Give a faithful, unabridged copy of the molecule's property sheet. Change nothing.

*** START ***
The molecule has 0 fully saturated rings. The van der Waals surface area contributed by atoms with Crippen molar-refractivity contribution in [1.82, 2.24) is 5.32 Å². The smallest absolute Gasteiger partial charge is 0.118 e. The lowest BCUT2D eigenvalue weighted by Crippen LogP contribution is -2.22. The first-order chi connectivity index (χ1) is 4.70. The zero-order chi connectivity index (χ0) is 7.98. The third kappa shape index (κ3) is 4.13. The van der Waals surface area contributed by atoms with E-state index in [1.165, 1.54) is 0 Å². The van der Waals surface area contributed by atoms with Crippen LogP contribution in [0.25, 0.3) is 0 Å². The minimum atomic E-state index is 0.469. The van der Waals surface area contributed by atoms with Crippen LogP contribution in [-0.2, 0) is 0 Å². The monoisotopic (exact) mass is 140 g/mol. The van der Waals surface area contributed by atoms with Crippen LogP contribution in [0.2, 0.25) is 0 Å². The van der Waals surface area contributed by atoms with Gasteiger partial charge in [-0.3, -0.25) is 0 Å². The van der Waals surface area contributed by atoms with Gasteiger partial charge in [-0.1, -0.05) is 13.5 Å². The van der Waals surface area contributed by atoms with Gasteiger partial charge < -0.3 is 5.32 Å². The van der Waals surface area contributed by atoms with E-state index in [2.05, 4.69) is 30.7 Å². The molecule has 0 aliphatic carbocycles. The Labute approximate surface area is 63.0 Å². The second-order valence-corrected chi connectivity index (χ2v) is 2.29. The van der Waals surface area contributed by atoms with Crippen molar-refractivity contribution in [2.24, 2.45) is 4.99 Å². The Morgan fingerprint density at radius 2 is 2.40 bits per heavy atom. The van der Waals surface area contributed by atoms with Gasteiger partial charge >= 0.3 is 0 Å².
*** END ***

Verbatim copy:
The molecule has 0 fully saturated rings. The van der Waals surface area contributed by atoms with Crippen molar-refractivity contribution in [1.82, 2.24) is 5.32 Å². The smallest absolute Gasteiger partial charge is 0.118 e. The lowest BCUT2D eigenvalue weighted by Crippen LogP contribution is -2.22. The first-order chi connectivity index (χ1) is 4.70. The zero-order chi connectivity index (χ0) is 7.98. The third kappa shape index (κ3) is 4.13. The van der Waals surface area contributed by atoms with E-state index in [1.165, 1.54) is 0 Å². The van der Waals surface area contributed by atoms with Crippen LogP contribution in [0.25, 0.3) is 0 Å². The minimum atomic E-state index is 0.469. The van der Waals surface area contributed by atoms with Crippen LogP contribution in [-0.2, 0) is 0 Å². The monoisotopic (exact) mass is 140 g/mol. The van der Waals surface area contributed by atoms with Crippen LogP contribution in [0.2, 0.25) is 0 Å². The van der Waals surface area contributed by atoms with Gasteiger partial charge in [-0.3, -0.25) is 0 Å². The van der Waals surface area contributed by atoms with Gasteiger partial charge in [-0.1, -0.05) is 13.5 Å². The van der Waals surface area contributed by atoms with Gasteiger partial charge < -0.3 is 5.32 Å². The van der Waals surface area contributed by atoms with E-state index in [2.05, 4.69) is 30.7 Å². The molecule has 0 aliphatic carbocycles. The Labute approximate surface area is 63.0 Å². The second-order valence-corrected chi connectivity index (χ2v) is 2.29. The van der Waals surface area contributed by atoms with Crippen molar-refractivity contribution in [2.24, 2.45) is 4.99 Å². The Morgan fingerprint density at radius 2 is 2.40 bits per heavy atom. The van der Waals surface area contributed by atoms with Gasteiger partial charge >= 0.3 is 0 Å².